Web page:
The best defense is a good offense. You’ve probably heard that phrase before. As far as I can tell, it was coined by the Prussian military historian, theorist and tactician Carl von Clausewitz (a name I’m quite sure I haven’t written since military history classes way back in my college days). Since then it has been applied to all kinds of situations far beyond the military. It has also been turned around so occasionally you will hear people say, “the best offense is a good defense.” Today we most often hear in the phrase in the context of sports and this was the context in which I heard it applied in a sermon a few weeks ago. I got thinking about the phrase and realized how applicable it is to the Christian life.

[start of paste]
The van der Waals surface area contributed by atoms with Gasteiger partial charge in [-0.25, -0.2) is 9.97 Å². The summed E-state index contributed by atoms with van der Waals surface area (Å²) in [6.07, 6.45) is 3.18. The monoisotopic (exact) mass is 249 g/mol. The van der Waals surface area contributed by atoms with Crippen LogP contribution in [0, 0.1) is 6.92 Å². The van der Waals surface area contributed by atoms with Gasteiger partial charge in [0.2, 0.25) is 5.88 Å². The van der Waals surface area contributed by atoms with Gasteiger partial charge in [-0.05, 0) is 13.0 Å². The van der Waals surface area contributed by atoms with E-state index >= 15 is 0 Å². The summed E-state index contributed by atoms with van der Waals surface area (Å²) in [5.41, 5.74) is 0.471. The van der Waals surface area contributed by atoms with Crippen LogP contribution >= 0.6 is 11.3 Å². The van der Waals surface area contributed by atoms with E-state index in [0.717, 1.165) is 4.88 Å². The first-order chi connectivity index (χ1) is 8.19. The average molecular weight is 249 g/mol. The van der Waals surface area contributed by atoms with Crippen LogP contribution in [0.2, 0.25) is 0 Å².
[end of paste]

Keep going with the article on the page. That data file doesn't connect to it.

When it comes to sports, it is often the case that a strong offense is the best defense. After all, a team with strong offensive production denies the other team the ability to control the ball and to tally points. The phrase works well in sports like soccer or hockey where, especially in the game’s closing minutes, a team will attempt to control the ball (or puck) for long periods, knowing that this will keep the other team from scoring. But maybe it works best in football. Football is a sport I used to watch a lot (far too much, really) and there were several occasions where I saw those games where the first possession would last an entire quarter, or very close to it. As the team marched slowly up the field, with play after play, they maintained possession of the ball. The defensive team remained on defense and had no opportunity to put any points on the board. Of course many teams have this down to an art and in the game’s closing plays have mastered the ability to take large chunks of time off the clock while accomplishing little more than keeping the ball out of the other team’s hands. In this case offense serves as defense. The offensive team plays defensively, not attempting to score points as much as they try to keep the other team from getting control of the ball.